The European Commission has unveiled proposals for a new EU-wide rules on tax avoidance, after a week in which the tax affairs of multinational tech companies came under heavy scrutiny.
The new rules, introduced by European Commission member Pierre Moscovici at a press conference, will be legally binding, and require EU member states to “apply a mimium level of protection against avoidance … [to] safeguard the single market.”
There will be no mimium taxation level, however.
Moscovici also indicated that the European Commission intends to introduce further measures for tackling tax avoidance this year. This includes the “common consolidated corporate tax base,” which will require companies to file a single Europe-wide tax return.
“Let me put this in a nutshell,” said Moscivi. “The days are numbered for companies that avoid paying tax at the expense of others.”
There has been furious debate in Britain following the news that the UK Government has agreed to a £130 million tax bill for Google. Critics argue that this amounts to a 3% effective tax rate, and has been called “derisory” by politicians.
Apple (which, like Google, is headquartered in Ireland) is facing investigation by the European Commission over its tax affairs in Europe. Bloomberg has reported that the Cupertino company may owe as much as $8 billion in back taxes.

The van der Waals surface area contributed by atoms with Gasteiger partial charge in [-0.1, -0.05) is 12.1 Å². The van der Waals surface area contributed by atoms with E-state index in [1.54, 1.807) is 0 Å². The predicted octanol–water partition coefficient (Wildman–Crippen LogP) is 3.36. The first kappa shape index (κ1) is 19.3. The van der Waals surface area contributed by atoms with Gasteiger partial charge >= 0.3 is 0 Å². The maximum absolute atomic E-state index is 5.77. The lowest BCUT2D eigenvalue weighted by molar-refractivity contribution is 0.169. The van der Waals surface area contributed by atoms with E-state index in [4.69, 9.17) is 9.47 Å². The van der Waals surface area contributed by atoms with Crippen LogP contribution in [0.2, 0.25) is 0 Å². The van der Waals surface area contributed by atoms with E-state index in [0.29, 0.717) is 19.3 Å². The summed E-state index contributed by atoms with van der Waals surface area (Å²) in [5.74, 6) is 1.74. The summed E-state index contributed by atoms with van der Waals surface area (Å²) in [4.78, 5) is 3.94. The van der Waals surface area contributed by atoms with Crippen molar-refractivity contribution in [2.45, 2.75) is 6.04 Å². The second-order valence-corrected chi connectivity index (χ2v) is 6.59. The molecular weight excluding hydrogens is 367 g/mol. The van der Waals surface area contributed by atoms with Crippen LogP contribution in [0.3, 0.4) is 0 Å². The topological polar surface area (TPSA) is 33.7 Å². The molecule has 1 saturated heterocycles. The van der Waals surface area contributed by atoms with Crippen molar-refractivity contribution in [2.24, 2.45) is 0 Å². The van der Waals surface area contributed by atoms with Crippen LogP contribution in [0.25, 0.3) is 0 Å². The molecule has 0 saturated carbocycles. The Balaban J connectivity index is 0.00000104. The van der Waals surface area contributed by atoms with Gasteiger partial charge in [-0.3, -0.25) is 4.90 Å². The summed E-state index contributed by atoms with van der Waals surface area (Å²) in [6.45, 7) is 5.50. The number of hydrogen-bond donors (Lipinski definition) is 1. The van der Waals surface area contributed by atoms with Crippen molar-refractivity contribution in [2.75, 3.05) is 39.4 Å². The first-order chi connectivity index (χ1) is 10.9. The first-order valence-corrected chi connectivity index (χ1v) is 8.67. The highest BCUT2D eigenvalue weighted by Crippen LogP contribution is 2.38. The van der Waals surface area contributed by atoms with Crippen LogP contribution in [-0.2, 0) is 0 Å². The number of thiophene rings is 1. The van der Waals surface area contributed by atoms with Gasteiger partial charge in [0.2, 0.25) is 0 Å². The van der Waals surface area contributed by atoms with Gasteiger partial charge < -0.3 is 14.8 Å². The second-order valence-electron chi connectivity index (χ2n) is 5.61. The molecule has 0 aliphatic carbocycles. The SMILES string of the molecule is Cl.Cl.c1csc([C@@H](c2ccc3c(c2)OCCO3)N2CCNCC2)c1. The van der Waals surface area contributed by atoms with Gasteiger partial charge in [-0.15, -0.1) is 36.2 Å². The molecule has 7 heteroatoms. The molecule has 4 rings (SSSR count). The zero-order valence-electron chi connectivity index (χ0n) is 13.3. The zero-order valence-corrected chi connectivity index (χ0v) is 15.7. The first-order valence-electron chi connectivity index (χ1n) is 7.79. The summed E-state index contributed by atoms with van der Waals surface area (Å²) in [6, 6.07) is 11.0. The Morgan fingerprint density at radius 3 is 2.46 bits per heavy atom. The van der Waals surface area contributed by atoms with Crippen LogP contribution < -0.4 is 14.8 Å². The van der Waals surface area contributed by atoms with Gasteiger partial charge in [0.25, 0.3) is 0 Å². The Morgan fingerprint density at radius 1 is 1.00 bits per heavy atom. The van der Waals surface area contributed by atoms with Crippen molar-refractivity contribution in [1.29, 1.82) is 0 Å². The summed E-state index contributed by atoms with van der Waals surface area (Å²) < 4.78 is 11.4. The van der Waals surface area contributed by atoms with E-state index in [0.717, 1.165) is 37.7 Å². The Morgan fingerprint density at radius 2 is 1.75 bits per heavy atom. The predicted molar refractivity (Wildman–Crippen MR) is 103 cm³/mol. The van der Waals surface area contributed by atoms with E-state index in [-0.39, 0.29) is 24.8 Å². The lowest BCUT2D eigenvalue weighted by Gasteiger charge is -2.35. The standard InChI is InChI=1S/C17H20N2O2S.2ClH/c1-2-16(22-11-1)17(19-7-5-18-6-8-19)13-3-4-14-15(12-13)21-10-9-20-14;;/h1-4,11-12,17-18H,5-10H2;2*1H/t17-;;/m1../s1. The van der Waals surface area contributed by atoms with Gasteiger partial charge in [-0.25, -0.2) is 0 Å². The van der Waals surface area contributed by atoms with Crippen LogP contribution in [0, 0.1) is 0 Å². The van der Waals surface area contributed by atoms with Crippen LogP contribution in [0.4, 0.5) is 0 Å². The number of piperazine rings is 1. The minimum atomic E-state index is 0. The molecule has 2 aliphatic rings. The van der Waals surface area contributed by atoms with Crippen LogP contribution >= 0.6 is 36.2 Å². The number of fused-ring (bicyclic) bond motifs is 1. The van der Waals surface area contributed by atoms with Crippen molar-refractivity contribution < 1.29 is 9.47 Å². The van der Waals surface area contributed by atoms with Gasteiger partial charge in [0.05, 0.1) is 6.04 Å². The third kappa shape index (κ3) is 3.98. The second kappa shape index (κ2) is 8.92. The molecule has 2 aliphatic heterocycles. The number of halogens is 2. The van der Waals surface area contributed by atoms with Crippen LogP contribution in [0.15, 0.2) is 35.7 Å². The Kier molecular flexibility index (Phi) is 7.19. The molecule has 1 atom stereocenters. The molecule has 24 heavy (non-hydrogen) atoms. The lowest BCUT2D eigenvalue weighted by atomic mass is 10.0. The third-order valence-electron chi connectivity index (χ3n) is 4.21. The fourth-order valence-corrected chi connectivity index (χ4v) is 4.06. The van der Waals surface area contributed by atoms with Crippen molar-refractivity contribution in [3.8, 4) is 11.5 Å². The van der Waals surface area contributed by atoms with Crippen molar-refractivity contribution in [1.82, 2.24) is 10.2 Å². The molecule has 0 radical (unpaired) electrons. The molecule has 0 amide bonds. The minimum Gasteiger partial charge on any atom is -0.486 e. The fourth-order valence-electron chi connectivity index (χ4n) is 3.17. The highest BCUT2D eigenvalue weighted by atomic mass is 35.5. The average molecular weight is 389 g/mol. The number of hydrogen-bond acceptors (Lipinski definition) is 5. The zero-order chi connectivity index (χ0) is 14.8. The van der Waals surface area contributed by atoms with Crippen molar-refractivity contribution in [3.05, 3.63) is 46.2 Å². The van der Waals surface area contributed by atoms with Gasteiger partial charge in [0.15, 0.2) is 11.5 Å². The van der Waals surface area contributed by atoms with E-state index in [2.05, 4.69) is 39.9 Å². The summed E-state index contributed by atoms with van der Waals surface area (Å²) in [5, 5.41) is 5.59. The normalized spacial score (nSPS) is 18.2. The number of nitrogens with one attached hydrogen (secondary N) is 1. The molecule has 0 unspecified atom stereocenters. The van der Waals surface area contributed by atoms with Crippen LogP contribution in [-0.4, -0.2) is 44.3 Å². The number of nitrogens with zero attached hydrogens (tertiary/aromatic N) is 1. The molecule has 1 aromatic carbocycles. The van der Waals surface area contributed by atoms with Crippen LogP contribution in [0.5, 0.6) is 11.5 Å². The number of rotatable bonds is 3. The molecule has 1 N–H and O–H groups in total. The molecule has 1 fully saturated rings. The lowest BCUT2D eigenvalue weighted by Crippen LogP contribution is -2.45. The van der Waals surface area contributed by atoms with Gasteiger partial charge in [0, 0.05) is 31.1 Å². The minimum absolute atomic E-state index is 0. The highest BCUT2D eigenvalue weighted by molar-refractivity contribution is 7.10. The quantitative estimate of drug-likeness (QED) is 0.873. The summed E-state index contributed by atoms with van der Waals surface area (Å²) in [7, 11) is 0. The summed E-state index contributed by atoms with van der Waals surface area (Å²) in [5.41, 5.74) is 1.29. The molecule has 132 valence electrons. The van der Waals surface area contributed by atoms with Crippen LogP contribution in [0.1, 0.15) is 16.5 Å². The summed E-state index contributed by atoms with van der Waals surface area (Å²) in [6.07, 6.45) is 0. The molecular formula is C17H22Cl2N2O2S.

Moscivi declined to comment on Google’s tax bill when asked in the subsequent Q&A session. “We cannot comment on individual tax arrangements and agreements, not least because we have not seen the details of how the agreement was reached,” he said.
But he added: “The commission is clear — all companies must pay their fair share of taxes where they earn their profits.”
Measures included in the European Commission proposal are, per the press release:
- legally-binding measures to block the most common methods used by companies to avoid paying tax;
- a recommendation to Member States on how to prevent tax treaty abuse;
- a proposal for Member States to share tax-related information on multinationals operating in the EU;
- actions to promote tax good governance internationally;
- a new EU process for listing third countries that refuse to play fair.
This story is developing …
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